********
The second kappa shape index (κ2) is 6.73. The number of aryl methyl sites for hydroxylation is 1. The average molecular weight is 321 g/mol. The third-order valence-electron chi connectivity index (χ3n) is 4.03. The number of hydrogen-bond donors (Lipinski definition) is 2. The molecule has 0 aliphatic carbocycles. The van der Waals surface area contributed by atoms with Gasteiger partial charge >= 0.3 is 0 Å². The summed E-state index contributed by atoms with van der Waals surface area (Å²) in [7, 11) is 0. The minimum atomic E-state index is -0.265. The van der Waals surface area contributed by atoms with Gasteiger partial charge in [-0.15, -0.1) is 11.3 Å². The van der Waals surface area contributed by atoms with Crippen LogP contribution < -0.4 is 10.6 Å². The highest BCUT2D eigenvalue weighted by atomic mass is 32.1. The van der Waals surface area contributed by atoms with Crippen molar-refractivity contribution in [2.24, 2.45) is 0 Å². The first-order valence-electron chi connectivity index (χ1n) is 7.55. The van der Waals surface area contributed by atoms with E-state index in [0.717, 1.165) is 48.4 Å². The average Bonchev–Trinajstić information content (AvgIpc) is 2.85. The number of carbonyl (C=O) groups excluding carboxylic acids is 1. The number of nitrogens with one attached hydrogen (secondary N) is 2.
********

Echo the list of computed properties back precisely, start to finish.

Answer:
The second kappa shape index (κ2) is 6.73. The number of aryl methyl sites for hydroxylation is 1. The average molecular weight is 321 g/mol. The third-order valence-electron chi connectivity index (χ3n) is 4.03. The number of hydrogen-bond donors (Lipinski definition) is 2. The molecule has 0 aliphatic carbocycles. The van der Waals surface area contributed by atoms with Gasteiger partial charge >= 0.3 is 0 Å². The summed E-state index contributed by atoms with van der Waals surface area (Å²) in [7, 11) is 0. The minimum atomic E-state index is -0.265. The van der Waals surface area contributed by atoms with Gasteiger partial charge in [-0.15, -0.1) is 11.3 Å². The van der Waals surface area contributed by atoms with Crippen LogP contribution < -0.4 is 10.6 Å². The highest BCUT2D eigenvalue weighted by atomic mass is 32.1. The van der Waals surface area contributed by atoms with Crippen molar-refractivity contribution in [2.24, 2.45) is 0 Å². The first-order valence-electron chi connectivity index (χ1n) is 7.55. The van der Waals surface area contributed by atoms with E-state index in [0.717, 1.165) is 48.4 Å². The average Bonchev–Trinajstić information content (AvgIpc) is 2.85. The number of carbonyl (C=O) groups excluding carboxylic acids is 1. The number of nitrogens with one attached hydrogen (secondary N) is 2.